Logwood Chips


In stock


Our logwood is in sawdust/wood chip form. Use repeatedly until there is no more color. 100g of logwood chips will dye approximately 600g (24 ounces) of fiber a deep purple shade. There will be enough dye leftover for exhaust baths. For more detailed instructions, please visit our page on logwood chips here.

Logwood chips yield a rich, deep purple and we source ours from sustainably managed farms. Logwood by itself is not particularly lightfast, so keep from bright sunlight. Its lightfastness increases and the color darkens to a near black with added iron. If your water is neutral or acidic, a little soda ash in the dyebath will enrich the purple tone on wool and silk fibers.

From our Feedback Friday series:

I just saw that Pantone created Love Symbol #2, an amazing shade for my favorite musician, Prince. Do you have an idea of how to create that color?

Logwood chips used at about 50% wof with wool or silk mordanted with aluminum sulfate only (no cream of tartar) will make a rich reddish purple very reminiscent of Love Symbol #2.

You can also try our rich Logwood Purple extract, which has a very red base at 3%, again mordanted with aluminum sulfate only for wool and silk. We also dyed this on cotton with aluminum acetate and a wheat bran bath and got great, deep purple results.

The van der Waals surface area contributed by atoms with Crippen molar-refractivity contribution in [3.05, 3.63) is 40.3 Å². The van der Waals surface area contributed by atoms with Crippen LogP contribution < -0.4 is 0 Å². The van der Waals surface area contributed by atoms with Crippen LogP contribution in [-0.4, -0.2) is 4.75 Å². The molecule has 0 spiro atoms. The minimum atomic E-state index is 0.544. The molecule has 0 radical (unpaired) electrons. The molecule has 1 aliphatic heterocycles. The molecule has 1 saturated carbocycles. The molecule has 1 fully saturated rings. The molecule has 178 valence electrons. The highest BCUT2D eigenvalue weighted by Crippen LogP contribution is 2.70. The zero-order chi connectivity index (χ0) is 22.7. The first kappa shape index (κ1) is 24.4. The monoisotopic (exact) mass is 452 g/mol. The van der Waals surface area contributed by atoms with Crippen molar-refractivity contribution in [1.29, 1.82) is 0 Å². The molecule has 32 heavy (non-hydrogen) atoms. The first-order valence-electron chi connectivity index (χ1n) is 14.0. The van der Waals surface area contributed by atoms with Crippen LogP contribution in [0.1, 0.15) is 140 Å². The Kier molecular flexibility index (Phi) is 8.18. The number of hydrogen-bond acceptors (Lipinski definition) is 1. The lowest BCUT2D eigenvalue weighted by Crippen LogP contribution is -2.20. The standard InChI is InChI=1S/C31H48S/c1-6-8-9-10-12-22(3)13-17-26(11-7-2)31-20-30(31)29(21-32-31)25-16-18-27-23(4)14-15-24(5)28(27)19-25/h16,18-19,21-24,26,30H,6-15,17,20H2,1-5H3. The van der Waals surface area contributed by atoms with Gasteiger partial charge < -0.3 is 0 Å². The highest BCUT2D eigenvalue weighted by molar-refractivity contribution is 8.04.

Like cochineal, logwood was one of the valuable dyes from the New World. According to the University of Michigan:

Logwood was originally prized as a textile dye. Common clothing in late 15th century Europe was rather drab brown or gray. Logwood yields one of the dyes that would change the wardrobes of Europe by introducing a cheap source of color. The indigenous native Nahuatl people in the coastal Mexican area of Bay of Campeche were the first people to use logwood. Hernando Cortez and the Spanish discovered that the beautiful blacks (popular in Europe), as well as purple and blue dyes, could be made from logwood chips. A natural resource from the New World was found.

As a result, Spain and England went to war over regions that were lush with logwood trees in an effort to control the lucrative logwood dye trade. The symbol of Belize actually includes logwood harvesters and the region is renowned for its exceptional logwood.

Sold in 100 gram quantities.

Additional information

Weight 120 g
Dimensions 3 × 5 × 3 in

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